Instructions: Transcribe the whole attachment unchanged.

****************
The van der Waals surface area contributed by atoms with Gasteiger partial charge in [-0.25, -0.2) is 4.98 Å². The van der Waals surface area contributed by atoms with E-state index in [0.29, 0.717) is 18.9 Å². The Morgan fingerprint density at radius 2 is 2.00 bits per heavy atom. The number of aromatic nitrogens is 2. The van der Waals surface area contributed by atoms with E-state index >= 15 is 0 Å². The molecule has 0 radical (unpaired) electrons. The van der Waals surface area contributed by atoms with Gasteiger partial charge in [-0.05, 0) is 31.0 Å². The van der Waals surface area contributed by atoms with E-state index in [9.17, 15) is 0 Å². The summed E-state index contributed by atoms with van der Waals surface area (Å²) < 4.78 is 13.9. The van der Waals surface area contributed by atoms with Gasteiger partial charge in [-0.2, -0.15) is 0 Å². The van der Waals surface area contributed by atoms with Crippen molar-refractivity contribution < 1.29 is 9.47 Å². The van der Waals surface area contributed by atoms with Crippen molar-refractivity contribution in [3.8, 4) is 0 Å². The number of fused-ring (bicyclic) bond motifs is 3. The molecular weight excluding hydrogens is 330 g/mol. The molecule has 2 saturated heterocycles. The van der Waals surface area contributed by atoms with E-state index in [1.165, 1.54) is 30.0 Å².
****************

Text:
The van der Waals surface area contributed by atoms with Gasteiger partial charge in [-0.25, -0.2) is 4.98 Å². The van der Waals surface area contributed by atoms with E-state index in [0.29, 0.717) is 18.9 Å². The Morgan fingerprint density at radius 2 is 2.00 bits per heavy atom. The number of aromatic nitrogens is 2. The van der Waals surface area contributed by atoms with E-state index >= 15 is 0 Å². The molecule has 0 radical (unpaired) electrons. The van der Waals surface area contributed by atoms with Gasteiger partial charge in [-0.05, 0) is 31.0 Å². The van der Waals surface area contributed by atoms with E-state index in [9.17, 15) is 0 Å². The summed E-state index contributed by atoms with van der Waals surface area (Å²) < 4.78 is 13.9. The van der Waals surface area contributed by atoms with Gasteiger partial charge in [-0.2, -0.15) is 0 Å². The van der Waals surface area contributed by atoms with Crippen molar-refractivity contribution < 1.29 is 9.47 Å². The van der Waals surface area contributed by atoms with Crippen molar-refractivity contribution in [3.8, 4) is 0 Å². The number of fused-ring (bicyclic) bond motifs is 3. The molecular weight excluding hydrogens is 330 g/mol. The molecule has 2 saturated heterocycles. The van der Waals surface area contributed by atoms with E-state index in [1.165, 1.54) is 30.0 Å².